Monday, July 2, 2012

Measuring Magnetic Field vs. Frequency Using a Transformer

Alternating current power can be reflected by a reactive load, (like an electromagnet). Ham radio operators are familiar with this concept and measure the amount of reflected power as the standing wave ratio, (SWR). As the frequency driving a ham radio antenna is changed away from the antenna's resonant frequency, the SWR increases, less power is driven into the antenna and more power is reflected back into the radio's amplifier.

On Friday, I observed that the levitation height of the superconductor decreased when the frequency of the current driving the levitating electromagnet was increased. This is the expected result based on the experience of the other teams that tried to replicate Podkletnov's experiment. However, the same behavior would have resulted if power from the amplifier was being reflected without entering the electromagnet.  The amount of reflected power is usually measured with a directional wattmeter, or with an SWR meter.  I don't have either of those instruments.  While I could measure the voltage on the terminals of the electromagnet, that would only give me information on the standing wave at the terminasl, not necessarily how much of the wave was being accepted by the magnet.  Current that was driven into the electromagnet's create a magentic field, while current that was reflected would not.  So, what  I needed was a way to measure the magnetic field produced by the electromagnet.  I have a Gauss meter sitting on my bench, but it only works for DC magnetic field.  The AC magnetic field averages to 0as it changes direction several hundred times per second.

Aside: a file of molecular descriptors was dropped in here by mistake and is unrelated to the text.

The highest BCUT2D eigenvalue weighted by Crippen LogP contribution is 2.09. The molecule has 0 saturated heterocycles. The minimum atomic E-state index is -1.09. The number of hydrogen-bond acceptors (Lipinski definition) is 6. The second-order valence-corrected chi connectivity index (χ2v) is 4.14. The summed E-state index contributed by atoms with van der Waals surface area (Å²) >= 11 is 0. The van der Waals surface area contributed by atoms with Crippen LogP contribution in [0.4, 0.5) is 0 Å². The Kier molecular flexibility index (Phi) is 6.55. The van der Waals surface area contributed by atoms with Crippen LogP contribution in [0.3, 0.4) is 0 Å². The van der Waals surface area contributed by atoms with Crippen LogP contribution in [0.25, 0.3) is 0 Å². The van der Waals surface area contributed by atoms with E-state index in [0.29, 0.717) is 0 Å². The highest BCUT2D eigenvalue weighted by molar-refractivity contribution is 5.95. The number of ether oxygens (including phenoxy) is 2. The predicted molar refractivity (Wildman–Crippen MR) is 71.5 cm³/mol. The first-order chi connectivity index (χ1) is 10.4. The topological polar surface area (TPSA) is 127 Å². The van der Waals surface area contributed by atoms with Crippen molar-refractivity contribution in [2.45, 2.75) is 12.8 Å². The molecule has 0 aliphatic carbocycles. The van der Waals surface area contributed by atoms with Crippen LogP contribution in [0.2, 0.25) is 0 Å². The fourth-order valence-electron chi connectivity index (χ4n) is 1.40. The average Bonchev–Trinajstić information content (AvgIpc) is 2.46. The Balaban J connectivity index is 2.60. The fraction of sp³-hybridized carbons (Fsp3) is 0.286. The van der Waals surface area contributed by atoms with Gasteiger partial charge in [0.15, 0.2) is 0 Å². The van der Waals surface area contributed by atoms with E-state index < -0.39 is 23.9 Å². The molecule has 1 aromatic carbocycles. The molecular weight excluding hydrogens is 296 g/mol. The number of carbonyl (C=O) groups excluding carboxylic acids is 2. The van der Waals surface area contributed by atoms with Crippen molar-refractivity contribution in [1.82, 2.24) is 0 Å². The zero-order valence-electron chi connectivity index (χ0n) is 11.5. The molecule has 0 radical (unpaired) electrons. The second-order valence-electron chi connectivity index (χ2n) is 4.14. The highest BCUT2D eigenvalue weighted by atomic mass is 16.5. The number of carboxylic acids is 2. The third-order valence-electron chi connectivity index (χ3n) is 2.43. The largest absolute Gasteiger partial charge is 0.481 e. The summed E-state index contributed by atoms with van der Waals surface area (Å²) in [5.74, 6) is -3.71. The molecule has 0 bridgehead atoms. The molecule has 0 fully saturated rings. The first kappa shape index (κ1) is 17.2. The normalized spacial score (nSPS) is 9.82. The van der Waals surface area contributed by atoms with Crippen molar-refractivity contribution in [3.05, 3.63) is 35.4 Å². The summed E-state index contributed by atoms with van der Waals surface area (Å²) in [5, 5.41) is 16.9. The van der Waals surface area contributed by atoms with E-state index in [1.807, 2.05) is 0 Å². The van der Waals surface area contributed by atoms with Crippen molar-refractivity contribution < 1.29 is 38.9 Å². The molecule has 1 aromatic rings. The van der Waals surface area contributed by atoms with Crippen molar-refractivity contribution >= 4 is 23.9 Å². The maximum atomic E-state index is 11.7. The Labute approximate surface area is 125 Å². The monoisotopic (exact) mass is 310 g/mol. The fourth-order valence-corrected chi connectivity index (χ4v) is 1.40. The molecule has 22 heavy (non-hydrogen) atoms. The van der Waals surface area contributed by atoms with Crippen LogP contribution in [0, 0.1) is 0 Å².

The trick to measuring the current delivered was to use a pick-up coil, (or transformer), to measure the magnetic field produced and then read it as a waveform on the oscilloscope.  Faraday's law of induction states that a changing magnetic field will create a proportional changing electromotive force.  If a coil of wire is placed in the region of the changing magnetic field, (and therefore the electromotive force), a current will flow in it.  Using a spare coil of wire that was laying around, I setup the measuring instrument:

The coil of wire is sitting directly on top of and aligned with the electromagnets pole piece.  The two red circles highlight where the oscilloscope probes connect to the two leads of the coil of wire.  Using this simple instrument, I was able to get oscilloscope waveforms that I could use to check the dependency between the magnetic field produced, (proportional to the peak value of the waveform), and the frequency fo the current drvining the electromagnet:

There was no variance between the peak value of the waveform and the frequency of the driving current.  At these frequencies, all the current is getting into the electromagnet.  This indicates that the observed variation in levitation height was due to change in frequency of the magnetic field and not due to a change in its amplitude.

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